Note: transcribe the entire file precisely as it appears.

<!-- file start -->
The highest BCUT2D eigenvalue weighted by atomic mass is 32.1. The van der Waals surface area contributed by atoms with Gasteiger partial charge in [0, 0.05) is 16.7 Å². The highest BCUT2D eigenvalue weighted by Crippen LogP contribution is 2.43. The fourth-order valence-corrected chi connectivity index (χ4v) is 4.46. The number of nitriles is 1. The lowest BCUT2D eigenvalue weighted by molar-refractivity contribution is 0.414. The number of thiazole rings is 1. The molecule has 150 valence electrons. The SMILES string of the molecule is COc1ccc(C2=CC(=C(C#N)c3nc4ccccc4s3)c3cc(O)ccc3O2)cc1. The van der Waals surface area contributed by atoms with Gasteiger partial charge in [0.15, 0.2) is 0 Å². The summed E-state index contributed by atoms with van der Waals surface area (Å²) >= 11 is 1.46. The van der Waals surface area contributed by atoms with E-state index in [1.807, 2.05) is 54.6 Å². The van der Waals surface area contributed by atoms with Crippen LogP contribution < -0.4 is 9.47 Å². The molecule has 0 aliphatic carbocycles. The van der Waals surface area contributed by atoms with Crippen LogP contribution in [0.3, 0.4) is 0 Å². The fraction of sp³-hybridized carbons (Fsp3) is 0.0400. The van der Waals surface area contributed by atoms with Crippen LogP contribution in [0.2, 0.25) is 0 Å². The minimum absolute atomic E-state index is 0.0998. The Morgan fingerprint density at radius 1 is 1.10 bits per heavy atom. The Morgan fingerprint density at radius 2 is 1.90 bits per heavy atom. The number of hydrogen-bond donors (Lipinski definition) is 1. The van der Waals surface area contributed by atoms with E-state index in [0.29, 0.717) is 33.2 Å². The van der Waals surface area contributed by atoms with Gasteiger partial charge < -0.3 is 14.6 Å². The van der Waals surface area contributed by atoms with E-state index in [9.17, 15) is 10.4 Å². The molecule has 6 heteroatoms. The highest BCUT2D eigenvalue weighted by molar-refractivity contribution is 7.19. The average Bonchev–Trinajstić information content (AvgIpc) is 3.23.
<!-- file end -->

The highest BCUT2D eigenvalue weighted by atomic mass is 32.1. The van der Waals surface area contributed by atoms with Gasteiger partial charge in [0, 0.05) is 16.7 Å². The highest BCUT2D eigenvalue weighted by Crippen LogP contribution is 2.43. The fourth-order valence-corrected chi connectivity index (χ4v) is 4.46. The number of nitriles is 1. The lowest BCUT2D eigenvalue weighted by molar-refractivity contribution is 0.414. The number of thiazole rings is 1. The molecule has 150 valence electrons. The SMILES string of the molecule is COc1ccc(C2=CC(=C(C#N)c3nc4ccccc4s3)c3cc(O)ccc3O2)cc1. The van der Waals surface area contributed by atoms with Gasteiger partial charge in [0.15, 0.2) is 0 Å². The summed E-state index contributed by atoms with van der Waals surface area (Å²) >= 11 is 1.46. The van der Waals surface area contributed by atoms with E-state index in [1.807, 2.05) is 54.6 Å². The van der Waals surface area contributed by atoms with Crippen LogP contribution < -0.4 is 9.47 Å². The molecule has 0 aliphatic carbocycles. The van der Waals surface area contributed by atoms with Crippen LogP contribution in [0.3, 0.4) is 0 Å². The fraction of sp³-hybridized carbons (Fsp3) is 0.0400. The van der Waals surface area contributed by atoms with Crippen LogP contribution in [0.2, 0.25) is 0 Å². The minimum absolute atomic E-state index is 0.0998. The Morgan fingerprint density at radius 1 is 1.10 bits per heavy atom. The Morgan fingerprint density at radius 2 is 1.90 bits per heavy atom. The number of hydrogen-bond donors (Lipinski definition) is 1. The van der Waals surface area contributed by atoms with E-state index in [0.29, 0.717) is 33.2 Å². The van der Waals surface area contributed by atoms with Gasteiger partial charge < -0.3 is 14.6 Å². The van der Waals surface area contributed by atoms with E-state index in [9.17, 15) is 10.4 Å². The molecule has 6 heteroatoms. The highest BCUT2D eigenvalue weighted by molar-refractivity contribution is 7.19. The average Bonchev–Trinajstić information content (AvgIpc) is 3.23.